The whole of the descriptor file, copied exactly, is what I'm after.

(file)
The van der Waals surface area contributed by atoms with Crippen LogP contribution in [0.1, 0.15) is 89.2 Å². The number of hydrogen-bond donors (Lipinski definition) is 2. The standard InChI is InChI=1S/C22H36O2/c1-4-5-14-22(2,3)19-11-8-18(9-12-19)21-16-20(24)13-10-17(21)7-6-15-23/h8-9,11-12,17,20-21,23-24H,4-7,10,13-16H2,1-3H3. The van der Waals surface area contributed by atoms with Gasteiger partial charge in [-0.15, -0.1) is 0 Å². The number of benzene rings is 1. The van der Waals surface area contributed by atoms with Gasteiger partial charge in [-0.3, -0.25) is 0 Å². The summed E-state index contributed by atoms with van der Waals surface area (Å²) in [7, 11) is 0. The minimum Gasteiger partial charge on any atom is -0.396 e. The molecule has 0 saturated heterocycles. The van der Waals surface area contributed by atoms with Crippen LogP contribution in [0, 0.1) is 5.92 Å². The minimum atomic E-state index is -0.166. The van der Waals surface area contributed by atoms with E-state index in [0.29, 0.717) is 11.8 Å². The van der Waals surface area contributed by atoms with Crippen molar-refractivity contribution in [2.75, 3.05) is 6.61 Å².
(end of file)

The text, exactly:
The van der Waals surface area contributed by atoms with Crippen LogP contribution in [0.1, 0.15) is 89.2 Å². The number of hydrogen-bond donors (Lipinski definition) is 2. The standard InChI is InChI=1S/C22H36O2/c1-4-5-14-22(2,3)19-11-8-18(9-12-19)21-16-20(24)13-10-17(21)7-6-15-23/h8-9,11-12,17,20-21,23-24H,4-7,10,13-16H2,1-3H3. The van der Waals surface area contributed by atoms with Gasteiger partial charge in [-0.15, -0.1) is 0 Å². The number of benzene rings is 1. The van der Waals surface area contributed by atoms with Gasteiger partial charge in [-0.3, -0.25) is 0 Å². The summed E-state index contributed by atoms with van der Waals surface area (Å²) in [7, 11) is 0. The minimum Gasteiger partial charge on any atom is -0.396 e. The molecule has 0 saturated heterocycles. The van der Waals surface area contributed by atoms with Crippen LogP contribution in [0, 0.1) is 5.92 Å². The minimum atomic E-state index is -0.166. The van der Waals surface area contributed by atoms with E-state index in [0.29, 0.717) is 11.8 Å². The van der Waals surface area contributed by atoms with Crippen molar-refractivity contribution in [2.75, 3.05) is 6.61 Å².